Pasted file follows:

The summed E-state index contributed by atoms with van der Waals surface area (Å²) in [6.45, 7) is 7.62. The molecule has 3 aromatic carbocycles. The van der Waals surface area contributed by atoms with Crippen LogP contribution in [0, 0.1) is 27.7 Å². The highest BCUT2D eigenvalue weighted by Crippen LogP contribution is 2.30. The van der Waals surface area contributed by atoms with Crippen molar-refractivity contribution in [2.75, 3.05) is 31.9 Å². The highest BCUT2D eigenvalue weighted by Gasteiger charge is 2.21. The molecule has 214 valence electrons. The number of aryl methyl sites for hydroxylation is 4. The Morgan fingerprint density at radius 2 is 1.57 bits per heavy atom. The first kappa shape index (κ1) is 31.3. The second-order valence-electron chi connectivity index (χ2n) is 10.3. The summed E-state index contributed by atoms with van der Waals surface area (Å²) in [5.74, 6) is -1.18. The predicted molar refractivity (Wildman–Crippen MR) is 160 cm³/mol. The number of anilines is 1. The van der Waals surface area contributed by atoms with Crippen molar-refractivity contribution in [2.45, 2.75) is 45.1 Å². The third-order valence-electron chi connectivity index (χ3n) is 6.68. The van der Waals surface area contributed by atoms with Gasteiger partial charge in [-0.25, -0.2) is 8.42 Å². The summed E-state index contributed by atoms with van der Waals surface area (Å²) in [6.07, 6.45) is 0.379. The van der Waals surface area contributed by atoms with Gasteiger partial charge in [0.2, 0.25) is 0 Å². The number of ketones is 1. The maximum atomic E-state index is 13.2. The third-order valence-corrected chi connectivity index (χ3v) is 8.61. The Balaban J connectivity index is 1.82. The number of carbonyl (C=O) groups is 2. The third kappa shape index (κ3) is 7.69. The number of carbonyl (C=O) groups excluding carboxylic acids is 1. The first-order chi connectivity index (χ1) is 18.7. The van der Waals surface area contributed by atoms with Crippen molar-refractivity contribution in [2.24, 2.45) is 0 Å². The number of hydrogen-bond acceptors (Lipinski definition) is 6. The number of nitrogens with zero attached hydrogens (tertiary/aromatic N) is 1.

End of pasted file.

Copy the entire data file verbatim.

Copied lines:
The summed E-state index contributed by atoms with van der Waals surface area (Å²) in [6.45, 7) is 7.62. The molecule has 3 aromatic carbocycles. The van der Waals surface area contributed by atoms with Crippen LogP contribution in [0, 0.1) is 27.7 Å². The highest BCUT2D eigenvalue weighted by Crippen LogP contribution is 2.30. The van der Waals surface area contributed by atoms with Crippen molar-refractivity contribution in [2.75, 3.05) is 31.9 Å². The highest BCUT2D eigenvalue weighted by Gasteiger charge is 2.21. The molecule has 214 valence electrons. The number of aryl methyl sites for hydroxylation is 4. The Morgan fingerprint density at radius 2 is 1.57 bits per heavy atom. The first kappa shape index (κ1) is 31.3. The second-order valence-electron chi connectivity index (χ2n) is 10.3. The summed E-state index contributed by atoms with van der Waals surface area (Å²) in [5.74, 6) is -1.18. The predicted molar refractivity (Wildman–Crippen MR) is 160 cm³/mol. The number of anilines is 1. The van der Waals surface area contributed by atoms with Crippen molar-refractivity contribution in [2.45, 2.75) is 45.1 Å². The third-order valence-electron chi connectivity index (χ3n) is 6.68. The van der Waals surface area contributed by atoms with Gasteiger partial charge in [-0.25, -0.2) is 8.42 Å². The summed E-state index contributed by atoms with van der Waals surface area (Å²) in [6.07, 6.45) is 0.379. The van der Waals surface area contributed by atoms with Gasteiger partial charge in [0.2, 0.25) is 0 Å². The number of ketones is 1. The maximum atomic E-state index is 13.2. The third-order valence-corrected chi connectivity index (χ3v) is 8.61. The Balaban J connectivity index is 1.82. The number of carbonyl (C=O) groups is 2. The third kappa shape index (κ3) is 7.69. The number of carbonyl (C=O) groups excluding carboxylic acids is 1. The first-order chi connectivity index (χ1) is 18.7. The van der Waals surface area contributed by atoms with Crippen molar-refractivity contribution in [2.24, 2.45) is 0 Å². The number of hydrogen-bond acceptors (Lipinski definition) is 6. The number of nitrogens with zero attached hydrogens (tertiary/aromatic N) is 1.